But the legislation – Senate Bill 164 – stalled when an unrelated amendment was tacked on during the final day of the legislative session last month.
Even though the bill didn’t pass, it moved further along the process than any other HIV reform effort in recent years. That leaves reform advocates encouraged that the bill will pass in 2022.
“Sometimes in the work, we forget to celebrate. This was actually something to celebrate,” said Eric Paulk, deputy director of Georgia Equality.
“It’s a good place for us to be going into 2022. It absolutely makes me hopeful that we will be able to pass a law in Georgia that protects people living with HIV from a law that is stuck in the 1980s and doesn’t realize the science and where we are around HIV in 2021,” he added.
Sen. Chuck Hufstetler, a Republican from Rome, introduced the legislation in February. The measure would require prosecutors to show a person charged with exposing someone to HIV through sex had an “intent to transmit HIV” and posed a “significant risk of transmission” based on current science.
Current Georgia law makes it a crime for people living with HIV to have sex or donate blood without disclosing their status, regardless of whether they intend to transmit HIV or pose any risk. It’s a felony punishable by up to 10 years in prison. State law also criminalizes spitting at or using bodily fluids on law enforcement or corrections officers by a person with HIV, an offense that can carry up to 20 years in prison.
Hufstetler’s bill removes criminal penalties for people with HIV who share needles, donate blood or spit at or use bodily fluids on police and corrections officers. The proposal also changes state law to refer to people “living with HIV” instead of “an HIV infected person.”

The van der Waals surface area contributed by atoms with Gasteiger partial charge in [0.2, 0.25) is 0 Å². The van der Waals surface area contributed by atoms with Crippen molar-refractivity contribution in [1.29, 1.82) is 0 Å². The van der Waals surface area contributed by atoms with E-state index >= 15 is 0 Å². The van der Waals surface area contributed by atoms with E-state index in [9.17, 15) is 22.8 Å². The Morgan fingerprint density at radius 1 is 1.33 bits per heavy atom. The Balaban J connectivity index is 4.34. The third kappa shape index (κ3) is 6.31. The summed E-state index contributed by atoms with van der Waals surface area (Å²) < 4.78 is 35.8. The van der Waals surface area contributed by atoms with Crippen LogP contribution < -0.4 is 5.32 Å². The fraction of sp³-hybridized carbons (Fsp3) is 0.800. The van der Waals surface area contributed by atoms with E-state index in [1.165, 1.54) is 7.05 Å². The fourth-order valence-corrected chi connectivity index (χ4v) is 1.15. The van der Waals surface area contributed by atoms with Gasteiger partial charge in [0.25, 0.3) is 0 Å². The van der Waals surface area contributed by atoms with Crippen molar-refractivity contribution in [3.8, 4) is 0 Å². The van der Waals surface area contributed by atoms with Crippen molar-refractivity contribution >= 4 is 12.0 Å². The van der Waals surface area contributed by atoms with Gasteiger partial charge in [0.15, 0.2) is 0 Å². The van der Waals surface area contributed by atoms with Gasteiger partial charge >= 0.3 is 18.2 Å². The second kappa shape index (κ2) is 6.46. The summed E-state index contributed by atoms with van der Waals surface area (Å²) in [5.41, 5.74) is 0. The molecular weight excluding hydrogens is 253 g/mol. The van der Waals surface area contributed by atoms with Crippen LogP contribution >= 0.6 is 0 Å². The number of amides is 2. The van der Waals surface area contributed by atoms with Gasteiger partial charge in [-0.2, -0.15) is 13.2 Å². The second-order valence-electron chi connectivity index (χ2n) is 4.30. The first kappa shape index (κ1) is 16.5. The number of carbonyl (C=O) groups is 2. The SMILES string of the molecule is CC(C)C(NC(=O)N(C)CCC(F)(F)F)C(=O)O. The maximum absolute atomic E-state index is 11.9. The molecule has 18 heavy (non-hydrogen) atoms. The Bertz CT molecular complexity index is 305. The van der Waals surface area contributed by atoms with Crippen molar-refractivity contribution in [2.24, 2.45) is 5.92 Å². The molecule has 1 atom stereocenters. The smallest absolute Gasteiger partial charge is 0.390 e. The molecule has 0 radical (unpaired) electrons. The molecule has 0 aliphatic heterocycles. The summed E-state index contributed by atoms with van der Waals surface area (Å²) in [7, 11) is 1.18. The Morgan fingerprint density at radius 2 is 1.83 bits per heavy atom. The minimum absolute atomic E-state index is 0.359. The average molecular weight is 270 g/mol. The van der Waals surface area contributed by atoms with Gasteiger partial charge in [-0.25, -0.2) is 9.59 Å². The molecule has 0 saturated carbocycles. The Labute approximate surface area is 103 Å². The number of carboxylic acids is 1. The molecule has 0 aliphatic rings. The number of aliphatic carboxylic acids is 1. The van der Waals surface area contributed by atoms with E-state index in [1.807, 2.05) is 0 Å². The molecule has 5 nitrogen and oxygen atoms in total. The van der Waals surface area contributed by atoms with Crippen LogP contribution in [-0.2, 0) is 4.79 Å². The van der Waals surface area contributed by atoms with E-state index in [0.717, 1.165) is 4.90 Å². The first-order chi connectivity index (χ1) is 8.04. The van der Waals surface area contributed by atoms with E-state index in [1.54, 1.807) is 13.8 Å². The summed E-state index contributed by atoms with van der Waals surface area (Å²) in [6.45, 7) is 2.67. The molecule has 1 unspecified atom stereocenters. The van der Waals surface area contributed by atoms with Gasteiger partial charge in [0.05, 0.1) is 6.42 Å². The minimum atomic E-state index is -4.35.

The legislation keeps intentional HIV exposure as a felony, but it lowers the maximum prison sentence from 10 years to five.
‘This is really hopeful’
In early March, Hufstetler’s bill passed the Senate with a 50-2 vote. On March 31, the House unanimously passed the measure 171-0.
But House lawmakers added language about prescription drugs before passing the bill. The amendment had nothing to do with the state’s HIV laws and Senate lawmakers objected. Since the House changes came on the last day of the legislative session, there wasn’t time for a conference committee to hash out their differences.
The legislation will resurface in the House when lawmakers return to session in January. That will allow reform advocates to continue lobbying for the removal of felony penalties left in Hufstetler’s bill, Paulk said.
“I know advocates want to make some amendments around removing the felony penalties. This does give folks an opportunity over the next several months to really work around perhaps making those amendments,” he said.
Activists have been working to reform the state’s HIV laws since 2013. In 2020, the House passed an HIV decriminalization bill – sponsored by Rep. Deborah Silcox, a Republican from Sandy Springs – that stalled when the legislative session was suspended during the coronavirus pandemic. In 2017, Republican lawmakers created a study committee to examine the state’s HIV laws.
Reform advocates point to Virginia where Gov. Ralph Northam signed into law on April 1 a bill that reformed that state’s HIV laws. But the bill kept the punishment for HIV transmission through sex as a felony, according to the Washington Blade.
Northam is a Democrat, and both chambers of the Virginia General Assembly are controlled by Democrats. In Georgia – which has a Republican governor and GOP control of the legislature – HIV reform legislation passed. That leaves Paulk “hopeful” about the future of the bill.
“To be doing this reform work in Georgia where we don’t have control of anything, it is a testament to the work that has been done over the past several years. Folks have been working on this for a long time,” he said.